Welcome To Waiheke: Paradise At The Bottom Of The World


Photo: Nicholas Carlson

I flew down to Auckland, New Zealand last Thursday with no plans for the weekend.By that evening, I’d met some locals.

By Sunday afternoon, I was with one of them, 35 minutes from the city, off the coast of a small island called Waiheke, reeling in ocean salmon and snapper.

Before I went out there for myself, Kiwis would describe Waiheke to me, a New Yorker, as their equivalent of the Hamptons or Martha’s Vineyard.

It’s a fair comparison.

Like those places, Waiheke is a vacationer ‘s island – with a population of about 5,000 in the winter (now) and more than 20,000 in summer.

But unlike those places, Waiheke is full of Kiwis. And nothing beats Kiwi hospitality.

Welcome to Auckland, New Zealand's biggest city. It has 1.5 million people and feels a lot like Seattle.

Right from downtown, there's a 35 minute, $35 ferry ride to Waiheke.

New Zealand is a archipelago of volcanic island. The newest one near Auckland is 700 years old, and on the horizon here

We're passing boats anchored in the marina; we must be getting close

We're here! On to the island.

A taxi driver named Max picks us up. He and our host, Dr. Tom Mulholland, have lots of mutual acquaintances

We stop at a lookout over one of the Island's many beaches.

Turns out we're looking out over Mawhitana Bay. We'll go down there later…

…for now, let's head to a vineyard.

We arrive at Stonyridge

Stoneyride wines are served as far away as St. Tropez and Madrid favourite, Viridiana.

The bread there is stuck into some delicious duck liver pate. It'll buckle your knees.

There were also oysters, pulled from the ocean a short jog away. If only we could go back for more of them.

Somehow, we pulled ourselves away. We head for the ocean for some fishing. It's raining, but that won't last.

We arrive at the family home of an islander fisherman named Blake – an old friend of Dr. Tom's

Amid mult-million dollar mansions Blake's is a modest, almost ideal spread. See the boat with wheels? It's called a Sealegs. It's amphibious. Blake drives us right over the beach and out into the bay on it.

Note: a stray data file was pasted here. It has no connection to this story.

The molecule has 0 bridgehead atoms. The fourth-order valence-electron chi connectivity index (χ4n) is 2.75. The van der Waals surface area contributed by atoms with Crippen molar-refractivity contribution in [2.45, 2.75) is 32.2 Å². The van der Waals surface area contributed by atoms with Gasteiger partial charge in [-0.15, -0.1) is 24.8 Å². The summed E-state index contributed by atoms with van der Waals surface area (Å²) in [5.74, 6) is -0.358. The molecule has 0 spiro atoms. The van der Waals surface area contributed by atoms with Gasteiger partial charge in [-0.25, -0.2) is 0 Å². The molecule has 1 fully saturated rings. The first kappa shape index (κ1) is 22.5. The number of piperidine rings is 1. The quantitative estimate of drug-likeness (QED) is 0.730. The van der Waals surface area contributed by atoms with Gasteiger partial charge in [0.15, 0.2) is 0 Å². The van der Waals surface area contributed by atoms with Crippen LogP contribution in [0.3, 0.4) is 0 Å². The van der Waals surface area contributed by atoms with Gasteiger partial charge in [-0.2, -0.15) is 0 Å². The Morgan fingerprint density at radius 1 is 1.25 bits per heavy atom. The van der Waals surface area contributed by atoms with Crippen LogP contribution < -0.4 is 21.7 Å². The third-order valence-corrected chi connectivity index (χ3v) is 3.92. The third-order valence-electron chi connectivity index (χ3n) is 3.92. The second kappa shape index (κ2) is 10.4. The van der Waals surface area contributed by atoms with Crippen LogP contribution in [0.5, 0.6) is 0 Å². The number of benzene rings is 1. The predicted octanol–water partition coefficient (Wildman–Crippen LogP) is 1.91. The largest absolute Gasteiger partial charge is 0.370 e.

Two hours later, we do not come back empty-handed! Left to right, that's an ocean salmon and a snapper.

Next, we filet the fishes. I watch.

With a lifetime of experience, Blake shows us how it's done.

Dr. Tom cuts us each off a piece of sashimi. We eat it, right there – not 150 yards from the ocean.

Let's go to another vineyard!

On the way, we pass one of the many helmeted horse-riders we'd see that day

We arrive at Te WHAU vineyard

Here's the amazing view from the driveway. That's Te Whau Bay.

Welcome inside.

The proprietors are Tony and Moira Forsyth. They bought the land in 1996 and opened the restaurant in 2001.

They make the wine downstairs in the basement.

They store in it oak barrels.

Te WHAU sells wine from other vineyards, too…

…like this bottle, which costs $6,000!

After the vineyard, it's time to head to Dr. Tom's place and cook up the fish! We stop at a grocery story.

Looks a lot like an American grocery store, no?

We head to Dr. Tom's lovely home.

Whoops! We meant to snap a photo of the cooked fish, but we scarfed it down too fast!

Fortunately, there were some leftovers.

Sadly, it was time to head back to the ferry.

We take the ferry back, and sleep well in Auckland.

Special thanks to our Waiheke guide, Dr. Tom Mullholland

DISCLOSURE: Why did I fly to New Zealand, and who paid for it?

You should know that I flew to New Zealand on New Zealand's dime. The government offered to buy my ticket and get me a hotel room so I could meet some entrepreneurs down here.

I agreed.

Scratch that; I jumped at the chance.

I promise to keep any stories I write about them honest.

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